Our end-user friends need an upgrade
“And here comes Technology, screaming ahead of the pack! Seems like no one can keep up with her, Bob.”
“I know what you mean, Jim. We’ve got Sys Admin trailing behind, trying to keep up. She sure does her best.”
“And then there’s End User. Way back there! Leaning up against a tree, smoking a cigarette. That guy really doesn’t know just how far behind he is, does he, Bob?”
“He sure doesn’t, Jim.”
For those of you that have been in IT since before it was called IT, you possibly remember the people that would say something like, “Yeah, I know just enough to be dangerous,” and then laugh. Because it was so funny when they broke things due to overconfidence. Problems that you had to fix.
One of our biggest challenges in technology management is born from this type of person still existing, combined with the fact that s/he is in a new, changed world—a much more dangerous one. A world where individuals and organizations alike are losing money, time, integrity. Under-education of users, careless computer usage, and lack of leadership to improve these things is resulting in far worse consequences than an eye roll from your company’s computer guy. Does your organization hold data that includes the names and addresses of children? Mine does. Being dangerous with the computer is not funny anymore.
For just a moment, I’m going to skip the part about the personal information of you and your loved ones being at risk. Let’s touch on financial risk. On October 21st, 2016, a double whammy DDoS attack brought down the internet for most of the East Coast. A botnet was engineered to take advantage of vulnerabilities in tens of millions of IoT devices. If we wanted to lay blame, some might point a finger at the assailants, stating that the attack was immensely complex. We might also consider the premiere victim, DNS services, and contemplate what could have been done on that end to avoid the attack.
If you research this event, one thing you may come across is blame upon the difficulty of changing default passwords. That is one useful perspective: don’t assume the skill level of end users. No argument from me there. But I’d like to present another angle that I believe to be equally legitimate and useful. If you never put the crutch away, you will always need the crutch. Largely, common users of technology have not been “taught to fish”. Those IoT devices can have the most robust, in-your-face, Credential Change Me mechanism ever, but the world is still wandering on dangerous ground when individuals don’t take charge of their own safety.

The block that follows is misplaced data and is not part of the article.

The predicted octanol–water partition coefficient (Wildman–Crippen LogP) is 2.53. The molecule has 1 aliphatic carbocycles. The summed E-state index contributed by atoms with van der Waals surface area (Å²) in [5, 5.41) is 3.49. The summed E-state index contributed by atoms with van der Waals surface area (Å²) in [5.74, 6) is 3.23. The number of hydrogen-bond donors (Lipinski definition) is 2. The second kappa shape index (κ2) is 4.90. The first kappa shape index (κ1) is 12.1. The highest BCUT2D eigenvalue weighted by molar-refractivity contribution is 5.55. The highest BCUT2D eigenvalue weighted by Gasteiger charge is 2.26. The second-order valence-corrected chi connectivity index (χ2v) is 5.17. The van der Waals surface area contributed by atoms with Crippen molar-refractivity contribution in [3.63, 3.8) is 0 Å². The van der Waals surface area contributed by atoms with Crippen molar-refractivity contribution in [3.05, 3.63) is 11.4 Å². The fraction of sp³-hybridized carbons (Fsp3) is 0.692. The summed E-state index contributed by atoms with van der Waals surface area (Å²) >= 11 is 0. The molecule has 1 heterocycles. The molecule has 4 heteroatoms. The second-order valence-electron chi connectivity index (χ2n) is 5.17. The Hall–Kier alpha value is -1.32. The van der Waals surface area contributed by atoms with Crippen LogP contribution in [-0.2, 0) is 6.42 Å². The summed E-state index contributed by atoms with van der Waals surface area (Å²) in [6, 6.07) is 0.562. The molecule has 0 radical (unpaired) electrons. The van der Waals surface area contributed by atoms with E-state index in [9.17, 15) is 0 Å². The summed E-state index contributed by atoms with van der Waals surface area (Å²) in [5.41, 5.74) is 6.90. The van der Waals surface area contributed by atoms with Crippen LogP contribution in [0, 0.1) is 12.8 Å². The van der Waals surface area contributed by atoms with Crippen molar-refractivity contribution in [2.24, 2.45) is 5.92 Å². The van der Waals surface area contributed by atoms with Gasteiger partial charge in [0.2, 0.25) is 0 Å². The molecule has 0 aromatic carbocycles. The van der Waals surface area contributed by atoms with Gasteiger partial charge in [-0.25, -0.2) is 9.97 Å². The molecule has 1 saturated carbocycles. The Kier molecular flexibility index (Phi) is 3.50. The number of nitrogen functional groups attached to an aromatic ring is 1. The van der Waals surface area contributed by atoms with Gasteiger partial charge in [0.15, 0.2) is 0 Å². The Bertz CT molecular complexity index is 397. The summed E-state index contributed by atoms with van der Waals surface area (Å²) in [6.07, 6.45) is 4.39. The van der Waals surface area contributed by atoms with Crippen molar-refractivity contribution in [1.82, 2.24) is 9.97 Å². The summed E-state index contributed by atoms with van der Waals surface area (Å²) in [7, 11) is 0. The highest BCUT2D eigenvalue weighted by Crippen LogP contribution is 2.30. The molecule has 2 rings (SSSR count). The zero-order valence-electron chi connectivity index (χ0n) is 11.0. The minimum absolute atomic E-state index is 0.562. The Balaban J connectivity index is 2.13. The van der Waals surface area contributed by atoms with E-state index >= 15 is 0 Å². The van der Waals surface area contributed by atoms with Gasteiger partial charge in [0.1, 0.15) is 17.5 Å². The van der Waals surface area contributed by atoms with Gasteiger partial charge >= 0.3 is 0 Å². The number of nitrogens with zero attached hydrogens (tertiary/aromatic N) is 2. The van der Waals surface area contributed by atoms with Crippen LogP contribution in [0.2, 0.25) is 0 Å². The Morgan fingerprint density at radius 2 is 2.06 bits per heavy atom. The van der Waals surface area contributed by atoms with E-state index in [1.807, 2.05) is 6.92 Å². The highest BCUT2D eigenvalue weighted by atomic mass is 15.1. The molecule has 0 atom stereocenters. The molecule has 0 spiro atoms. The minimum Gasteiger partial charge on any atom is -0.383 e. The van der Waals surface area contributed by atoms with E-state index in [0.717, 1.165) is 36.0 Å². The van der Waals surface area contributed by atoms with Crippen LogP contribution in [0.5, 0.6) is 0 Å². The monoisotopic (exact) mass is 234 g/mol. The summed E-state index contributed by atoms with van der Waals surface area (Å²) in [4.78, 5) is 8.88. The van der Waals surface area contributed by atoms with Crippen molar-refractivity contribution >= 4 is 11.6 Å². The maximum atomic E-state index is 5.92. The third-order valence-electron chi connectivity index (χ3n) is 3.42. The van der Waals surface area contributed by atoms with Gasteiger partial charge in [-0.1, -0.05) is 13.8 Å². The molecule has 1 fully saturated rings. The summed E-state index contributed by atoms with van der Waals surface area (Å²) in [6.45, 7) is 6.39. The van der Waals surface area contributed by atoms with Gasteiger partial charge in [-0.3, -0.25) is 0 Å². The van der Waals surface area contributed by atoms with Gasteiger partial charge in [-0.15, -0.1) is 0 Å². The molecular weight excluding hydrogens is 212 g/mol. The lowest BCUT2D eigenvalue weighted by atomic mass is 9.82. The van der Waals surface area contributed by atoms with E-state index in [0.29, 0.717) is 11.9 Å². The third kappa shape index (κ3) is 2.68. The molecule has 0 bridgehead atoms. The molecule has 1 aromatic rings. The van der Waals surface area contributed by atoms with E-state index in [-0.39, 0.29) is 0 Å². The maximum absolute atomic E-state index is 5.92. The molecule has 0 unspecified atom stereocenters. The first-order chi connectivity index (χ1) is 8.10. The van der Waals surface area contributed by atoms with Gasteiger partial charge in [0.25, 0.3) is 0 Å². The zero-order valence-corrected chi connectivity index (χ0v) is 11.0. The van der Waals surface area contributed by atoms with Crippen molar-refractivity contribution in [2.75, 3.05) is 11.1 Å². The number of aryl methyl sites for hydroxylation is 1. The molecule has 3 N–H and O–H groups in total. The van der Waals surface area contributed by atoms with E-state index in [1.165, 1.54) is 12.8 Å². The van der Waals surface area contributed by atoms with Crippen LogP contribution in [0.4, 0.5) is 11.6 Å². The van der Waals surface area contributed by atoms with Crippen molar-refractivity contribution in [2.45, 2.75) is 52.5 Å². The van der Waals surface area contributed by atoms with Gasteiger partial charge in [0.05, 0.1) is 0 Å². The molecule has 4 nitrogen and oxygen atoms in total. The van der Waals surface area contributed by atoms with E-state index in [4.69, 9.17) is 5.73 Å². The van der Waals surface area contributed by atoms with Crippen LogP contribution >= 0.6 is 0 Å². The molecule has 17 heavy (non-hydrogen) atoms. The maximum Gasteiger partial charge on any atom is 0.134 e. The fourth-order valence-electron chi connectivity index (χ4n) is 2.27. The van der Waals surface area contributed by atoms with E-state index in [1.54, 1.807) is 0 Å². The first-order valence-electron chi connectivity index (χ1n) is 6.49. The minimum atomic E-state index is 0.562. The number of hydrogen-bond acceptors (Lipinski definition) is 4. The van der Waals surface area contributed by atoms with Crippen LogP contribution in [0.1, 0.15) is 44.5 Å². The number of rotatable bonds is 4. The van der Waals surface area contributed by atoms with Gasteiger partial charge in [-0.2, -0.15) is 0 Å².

It’s hard to say what the economic damages were from the 2016 outage, but global damages were estimated at over $5 billion from just ransomware in 2017.
“Well, Jim, we can’t just walk onto the track and tell End User he’s in a race, can we?”
No, Bob. It wouldn’t be appropriate, or realistic, for me to go deeply into anthropological and psychological science. However, culture wasn’t created in college. Change starts with thinking outside the box, and is deployed when charismatic folk take action. We are leaders within our organizations, and have the potential to affect that culture. It doesn’t start with a mass email that will be deleted by 90% of recipients. And, no, it doesn’t start with a newsletter article, either. It starts with talking. Chatting with your users on their level. Discussing things they understand, like how there are sick people in this world that we don’t want acquiring personal information, especially that of our youth.
On the subject of training and communication, it’s important to remember that this “user’s level” I’m speaking of is not “lower”. Just different. In many cases, the end user truly doesn’t know they’re in that race. And often when we try to tell them how to keep up—to take precautions and self-educate—they think we’re paranoid, or that we should put them in a cart and push them down the track. The real challenge is showing people that information technology is not a thing that should always and forever be used by many and fixed by few, and that using devices should be as simple as pushing the buttons and waiting for it to do what is desired. We’re not doing users any favors by being the company computer guy, telling the person to “Move!”, then rebooting for them. If someone is hired to drive a car, and then say, “Oh, I’m not very good at this,” and expect someone to drive it for them, the employer will wonder why they applied for the job in the first place; if the employer is kind, they attempt some training. The personal computer is not new technology anymore. It’s been at large for over 30 years.
With both IoT and malicious internet activity accelerating, one of the most important upgrades we should be thinking about is an upgrade to the culture of technology usage. Let’s stop holding hands and walking people down the path, and start showing them the path. Show them the world they live in.
Take part in this conversation and many more at the 2019 Mountain Technology Symposium at Jay Peak, VT. October 2nd through the 4th.